It will bring an end to punitive and disruptive levies on supply chains that have little to do with the argument, which became embroiled in the trade battle. Businesses on both sides of the dispute have been hit with more than $3.3bn in duties since they were first imposed by the US in October 2019, according the EC. 

The US imposed charges on goods upto $7.5bn in response to a World Trade Organisation ruling that judged the EU’s support of Airbus, its biggest aircraft manufacturer, unlawful. A year later in November 2020, the EU hit back. The WTO found the US had violated trade rules in its favourable treatment of Boeing, and was hit with EU duties worth $4bn. 

In all the tariffs affected $11.5bn worth of goods, including French cheese, Scotch whisky, aircraft and machinery in Europe, and sugarcane products, handbags and tobacco in America. Procurement leaders on both sides of the fence were forced to wrestle with tariffs of 15% on aircraft and components, and 25% on non-aircraft related products. 

Boeing-Airbus dispute by the numbers  

  • The dispute began in 2004
  • Tariffs suspended for 5 years 
  • $11.5bn worth of goods affected by tariffs
  • $3.3bn in duties paid by businesses to date 
  • 15% levy on aircraft and 25% on non-aircraft goods suspended

Both sides welcome end to tariffs 

European Commission President Ursula von der Leyen branded the truce a “major step” in ending what is the longest running dispute in WTO history. It began in 2004.

“I am happy to see that after intensive work between the European Commission and the US administration, our transatlantic partnership is on its way to reaching cruising speed. This shows the new spirit of cooperation between the EU and the US and that we can solve the other issues to our mutual benefit,” she added.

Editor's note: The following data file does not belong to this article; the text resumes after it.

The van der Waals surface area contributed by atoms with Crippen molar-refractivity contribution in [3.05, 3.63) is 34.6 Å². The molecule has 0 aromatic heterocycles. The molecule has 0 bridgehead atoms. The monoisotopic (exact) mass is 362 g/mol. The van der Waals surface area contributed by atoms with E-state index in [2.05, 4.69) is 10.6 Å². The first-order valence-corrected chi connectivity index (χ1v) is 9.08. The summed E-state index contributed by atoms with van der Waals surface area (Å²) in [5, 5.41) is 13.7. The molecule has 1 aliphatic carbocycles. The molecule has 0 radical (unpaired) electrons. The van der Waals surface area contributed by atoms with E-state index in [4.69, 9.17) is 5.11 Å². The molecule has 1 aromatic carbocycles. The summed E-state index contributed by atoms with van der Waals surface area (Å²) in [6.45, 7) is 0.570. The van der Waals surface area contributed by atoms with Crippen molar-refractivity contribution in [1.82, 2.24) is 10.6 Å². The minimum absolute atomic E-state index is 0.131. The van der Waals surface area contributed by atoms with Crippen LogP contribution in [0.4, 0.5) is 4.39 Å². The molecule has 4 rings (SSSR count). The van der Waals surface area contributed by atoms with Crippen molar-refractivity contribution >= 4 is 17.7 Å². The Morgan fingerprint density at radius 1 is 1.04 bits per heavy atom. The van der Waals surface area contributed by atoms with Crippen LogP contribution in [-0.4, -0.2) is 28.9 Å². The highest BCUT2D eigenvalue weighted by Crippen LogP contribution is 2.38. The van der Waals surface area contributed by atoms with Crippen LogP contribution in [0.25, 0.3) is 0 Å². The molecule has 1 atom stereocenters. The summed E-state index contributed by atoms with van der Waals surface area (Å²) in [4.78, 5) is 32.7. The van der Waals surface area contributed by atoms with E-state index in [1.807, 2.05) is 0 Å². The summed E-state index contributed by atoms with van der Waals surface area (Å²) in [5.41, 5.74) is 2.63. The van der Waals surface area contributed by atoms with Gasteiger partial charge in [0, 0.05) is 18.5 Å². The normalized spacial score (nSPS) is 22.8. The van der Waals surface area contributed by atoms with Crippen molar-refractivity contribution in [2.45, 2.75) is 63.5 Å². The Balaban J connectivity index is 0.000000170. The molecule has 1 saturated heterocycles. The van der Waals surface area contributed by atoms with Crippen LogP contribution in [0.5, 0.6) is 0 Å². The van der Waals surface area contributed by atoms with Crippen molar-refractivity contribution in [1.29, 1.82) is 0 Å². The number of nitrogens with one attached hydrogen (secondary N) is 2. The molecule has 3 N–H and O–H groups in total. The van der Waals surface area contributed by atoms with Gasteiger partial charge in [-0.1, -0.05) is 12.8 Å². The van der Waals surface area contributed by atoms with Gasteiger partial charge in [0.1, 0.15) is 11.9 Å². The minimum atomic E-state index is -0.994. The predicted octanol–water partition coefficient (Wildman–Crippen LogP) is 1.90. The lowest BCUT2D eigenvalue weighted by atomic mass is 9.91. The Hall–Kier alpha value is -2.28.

Both aircraft manufacturers have welcomed the news. Airbus said in a statement that it will hopefully bring to an end the “lose-lose tariffs” that are affecting industries already facing “many challenges”. Boeing added that it will “fully support the U.S. Government’s efforts to ensure that the principles in this understanding are respected”. 

The US aerospace firm added: "The understanding reached today commits the EU to addressing launch aid, and leaves in place the necessary rules to ensure that the EU and United States live up to that commitment, without requiring further WTO action."

This week’s decision expands upon a short-term tariff truce announced in March this year. The EC says it will work closely with the US to try and further resolve the dispute, establishing a Working Group on Large Civil Aircraft led by each side’s trade minister.

Airbus last month signalled to suppliers that post-pandemic recovery was on the horizon, telling them to scale up to meet a return to pre-COVID manufacturing levels. “The aviation sector is beginning to recover from the COVID-19 crisis,” said Airbus chief executive Guillaume Faury, adding that suppliers should prepare for a period of intensive production “when market conditions call for it.”